Gov. Jim Guy Tucker denied criminal involvement in the Whitewater affair and suggested that the special prosecutor was either deliberately leaking information for political purposes or was "recklessly loose" in his procedures.
Tucker, a Democrat, summoned reporters to the Arkansas governor's mansion late Thanksgiving afternoon to denounce a report in Thursday's Los Angeles Times that quoted unidentified sources as saying Whitewater special prosecutor Kenneth Starr is expected to seek an indictment against Tucker.
"I have done nothing that would justify an indictment," Tucker said.
"I have had absolutely no indication from the special prosecutor that an indictment is under consideration. I have not received any notice that I am a target of an investigation, nor have I been interviewed by the special prosecutor or asked to testify before the grand jury."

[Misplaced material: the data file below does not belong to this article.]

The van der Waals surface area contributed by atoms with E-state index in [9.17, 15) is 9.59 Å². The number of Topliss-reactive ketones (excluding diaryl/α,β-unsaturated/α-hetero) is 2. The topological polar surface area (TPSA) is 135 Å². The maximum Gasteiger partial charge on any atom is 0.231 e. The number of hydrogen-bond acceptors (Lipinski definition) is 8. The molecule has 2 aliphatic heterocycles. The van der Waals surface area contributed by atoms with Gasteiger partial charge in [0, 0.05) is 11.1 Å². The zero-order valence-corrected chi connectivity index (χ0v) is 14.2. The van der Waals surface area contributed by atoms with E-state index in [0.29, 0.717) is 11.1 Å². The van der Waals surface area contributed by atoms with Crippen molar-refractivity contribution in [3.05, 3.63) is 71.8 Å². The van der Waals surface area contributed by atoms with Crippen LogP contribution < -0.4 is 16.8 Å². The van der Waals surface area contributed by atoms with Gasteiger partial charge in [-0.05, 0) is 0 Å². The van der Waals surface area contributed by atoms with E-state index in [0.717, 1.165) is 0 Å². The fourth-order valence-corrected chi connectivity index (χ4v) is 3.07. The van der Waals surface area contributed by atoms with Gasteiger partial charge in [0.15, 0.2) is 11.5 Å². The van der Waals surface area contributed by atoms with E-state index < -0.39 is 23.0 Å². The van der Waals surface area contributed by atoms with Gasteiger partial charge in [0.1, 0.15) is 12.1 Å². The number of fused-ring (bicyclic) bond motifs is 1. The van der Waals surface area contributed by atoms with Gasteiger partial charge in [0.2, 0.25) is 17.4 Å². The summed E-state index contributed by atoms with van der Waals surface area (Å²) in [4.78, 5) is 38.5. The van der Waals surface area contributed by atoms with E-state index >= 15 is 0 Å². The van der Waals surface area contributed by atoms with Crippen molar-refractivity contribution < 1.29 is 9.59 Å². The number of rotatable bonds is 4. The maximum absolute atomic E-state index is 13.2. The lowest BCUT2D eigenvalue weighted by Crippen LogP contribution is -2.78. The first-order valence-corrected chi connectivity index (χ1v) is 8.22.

Before becoming governor, Tucker was a businessman who financed some of his enterprises with loans from Madison Guarantee Savings & Loan, controlled by James B. McDougal, a partner with President Clinton in the failed Whitewater resort.
Other Tucker loans came from an investment company owned by David Hale, who has accused Tucker and President Clinton of pressuring him to make fraudulent loans.
Tucker, visibly angry, said leaks from Starr's office and other government agencies were "illegal," but "near routine."
He suggested the leaks were "deliberate and are done for political purposes" or "the result of recklessly loose procedures" in Starr's office.
Tucker said the effect was "tainting or influencing the grand jury members or future jury members."